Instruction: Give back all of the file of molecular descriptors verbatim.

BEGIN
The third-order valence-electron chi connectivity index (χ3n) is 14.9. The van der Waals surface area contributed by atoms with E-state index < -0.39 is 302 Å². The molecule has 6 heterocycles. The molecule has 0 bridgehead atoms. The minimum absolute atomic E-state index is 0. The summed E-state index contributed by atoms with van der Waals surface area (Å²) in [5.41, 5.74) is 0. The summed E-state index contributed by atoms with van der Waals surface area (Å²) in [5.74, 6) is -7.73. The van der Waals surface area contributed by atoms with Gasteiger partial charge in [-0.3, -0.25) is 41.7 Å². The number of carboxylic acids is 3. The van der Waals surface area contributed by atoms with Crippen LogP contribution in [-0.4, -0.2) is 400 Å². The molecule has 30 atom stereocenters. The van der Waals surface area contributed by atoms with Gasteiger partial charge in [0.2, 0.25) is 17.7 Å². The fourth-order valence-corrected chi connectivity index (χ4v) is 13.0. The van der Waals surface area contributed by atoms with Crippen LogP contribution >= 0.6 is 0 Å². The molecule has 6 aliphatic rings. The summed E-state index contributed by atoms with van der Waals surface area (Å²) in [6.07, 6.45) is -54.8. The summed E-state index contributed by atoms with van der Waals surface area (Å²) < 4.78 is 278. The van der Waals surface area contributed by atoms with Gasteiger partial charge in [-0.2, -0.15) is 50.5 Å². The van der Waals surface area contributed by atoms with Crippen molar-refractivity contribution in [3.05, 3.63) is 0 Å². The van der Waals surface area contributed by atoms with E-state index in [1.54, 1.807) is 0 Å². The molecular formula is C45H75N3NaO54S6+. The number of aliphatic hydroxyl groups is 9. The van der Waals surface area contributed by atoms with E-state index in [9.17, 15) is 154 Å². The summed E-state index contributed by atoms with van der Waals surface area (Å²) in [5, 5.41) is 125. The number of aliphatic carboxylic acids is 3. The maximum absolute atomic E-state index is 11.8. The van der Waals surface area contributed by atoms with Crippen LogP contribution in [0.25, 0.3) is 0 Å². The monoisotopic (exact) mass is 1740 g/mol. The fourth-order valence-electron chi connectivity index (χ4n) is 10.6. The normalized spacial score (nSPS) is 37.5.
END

The third-order valence-electron chi connectivity index (χ3n) is 14.9. The van der Waals surface area contributed by atoms with E-state index < -0.39 is 302 Å². The molecule has 6 heterocycles. The molecule has 0 bridgehead atoms. The minimum absolute atomic E-state index is 0. The summed E-state index contributed by atoms with van der Waals surface area (Å²) in [5.41, 5.74) is 0. The summed E-state index contributed by atoms with van der Waals surface area (Å²) in [5.74, 6) is -7.73. The van der Waals surface area contributed by atoms with Gasteiger partial charge in [-0.3, -0.25) is 41.7 Å². The number of carboxylic acids is 3. The van der Waals surface area contributed by atoms with Crippen LogP contribution in [-0.4, -0.2) is 400 Å². The molecule has 30 atom stereocenters. The van der Waals surface area contributed by atoms with Gasteiger partial charge in [0.2, 0.25) is 17.7 Å². The fourth-order valence-corrected chi connectivity index (χ4v) is 13.0. The van der Waals surface area contributed by atoms with Crippen LogP contribution >= 0.6 is 0 Å². The molecule has 6 aliphatic rings. The summed E-state index contributed by atoms with van der Waals surface area (Å²) in [6.07, 6.45) is -54.8. The summed E-state index contributed by atoms with van der Waals surface area (Å²) < 4.78 is 278. The van der Waals surface area contributed by atoms with Gasteiger partial charge in [-0.2, -0.15) is 50.5 Å². The van der Waals surface area contributed by atoms with Crippen molar-refractivity contribution in [3.05, 3.63) is 0 Å². The van der Waals surface area contributed by atoms with E-state index in [1.54, 1.807) is 0 Å². The molecular formula is C45H75N3NaO54S6+. The number of aliphatic hydroxyl groups is 9. The van der Waals surface area contributed by atoms with E-state index in [9.17, 15) is 154 Å². The summed E-state index contributed by atoms with van der Waals surface area (Å²) in [5, 5.41) is 125. The number of aliphatic carboxylic acids is 3. The maximum absolute atomic E-state index is 11.8. The van der Waals surface area contributed by atoms with Crippen LogP contribution in [0.25, 0.3) is 0 Å². The monoisotopic (exact) mass is 1740 g/mol. The fourth-order valence-electron chi connectivity index (χ4n) is 10.6. The normalized spacial score (nSPS) is 37.5.